Reburying the Past: The Effects of Repatriation and Reburial on Scientific Inquiry
In this book, the author puts forth what one can learn from the study of human remains, how human remains have been obtained, the ethical dilemmas surrounding working with human remains, and the legal and political complexities of repatriation and reburial. The author intends to introduce readers to a fascinating realm of science rarely covered in the media, as opposed to the more popular fields of anthropology (e.g. forensics, archaeology, paleoanthropology).
What people are saying - Write a review
We haven't found any reviews in the usual places.
Why Study Human Remains?
Anthropologists as the Good Guys
11 other sections not shown
Other editions - View all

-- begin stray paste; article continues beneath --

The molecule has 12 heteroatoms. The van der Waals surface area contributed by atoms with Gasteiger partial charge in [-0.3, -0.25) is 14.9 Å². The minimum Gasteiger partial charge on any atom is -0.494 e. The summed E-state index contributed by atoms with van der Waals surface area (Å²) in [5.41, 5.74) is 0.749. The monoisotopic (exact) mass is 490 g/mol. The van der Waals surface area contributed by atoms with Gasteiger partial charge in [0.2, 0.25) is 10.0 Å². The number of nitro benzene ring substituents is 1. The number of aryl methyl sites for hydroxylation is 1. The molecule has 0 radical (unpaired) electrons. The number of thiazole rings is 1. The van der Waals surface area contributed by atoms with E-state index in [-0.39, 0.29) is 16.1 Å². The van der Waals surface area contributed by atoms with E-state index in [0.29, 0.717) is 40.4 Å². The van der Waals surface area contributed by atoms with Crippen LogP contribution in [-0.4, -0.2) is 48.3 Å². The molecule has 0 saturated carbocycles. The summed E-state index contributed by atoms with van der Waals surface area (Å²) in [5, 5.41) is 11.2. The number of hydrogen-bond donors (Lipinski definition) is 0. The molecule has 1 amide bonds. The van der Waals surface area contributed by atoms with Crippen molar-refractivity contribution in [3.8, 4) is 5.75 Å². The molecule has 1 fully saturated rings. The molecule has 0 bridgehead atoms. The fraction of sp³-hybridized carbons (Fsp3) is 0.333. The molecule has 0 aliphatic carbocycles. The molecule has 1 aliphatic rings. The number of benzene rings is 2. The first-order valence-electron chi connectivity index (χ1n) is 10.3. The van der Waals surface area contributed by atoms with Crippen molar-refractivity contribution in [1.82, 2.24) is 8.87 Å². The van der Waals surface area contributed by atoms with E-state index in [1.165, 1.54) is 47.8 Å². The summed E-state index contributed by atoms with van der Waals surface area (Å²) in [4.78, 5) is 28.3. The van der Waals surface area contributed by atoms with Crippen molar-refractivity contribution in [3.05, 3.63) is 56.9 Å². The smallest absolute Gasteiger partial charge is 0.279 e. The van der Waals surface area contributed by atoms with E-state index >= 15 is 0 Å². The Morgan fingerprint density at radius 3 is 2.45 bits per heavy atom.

Aborigines agency or museum American Archaeology American Association American Graves Protection American human remains American Indian Archaeology associated funerary objects Association of Physical Australia bioarchaeology bones California CalNAGPRA cited 2007 Jul claim conducted creation myths creation stories cultural affiliation determine ethical evidence excavation forensic anthropology groups Haida hunter-gatherers Indian tribe indigenous individuals institutions Internet inventory issues Jose State University Kennewick modern Native Americans NAGPRA Native American Graves Native American human Native American remains Native American tribes Native Hawaiian organization Nevada State Museum oral traditions osteoarthritis osteological Paleo-Indians paleoanthropology Physical Anthropologists populations prehistoric Protection and Repatriation questions reburial laws reconstruct religion religious Repatriation Act repatriation and reburial repatriation laws repatriation movement Repatriation Reader sacred objects San Jose scientific study scientists skeletal collection skeletal remains skeletons Society for American Spirit Cave spondylolysis study of human subsection syphilis tribal tribe or Native unaffiliated remains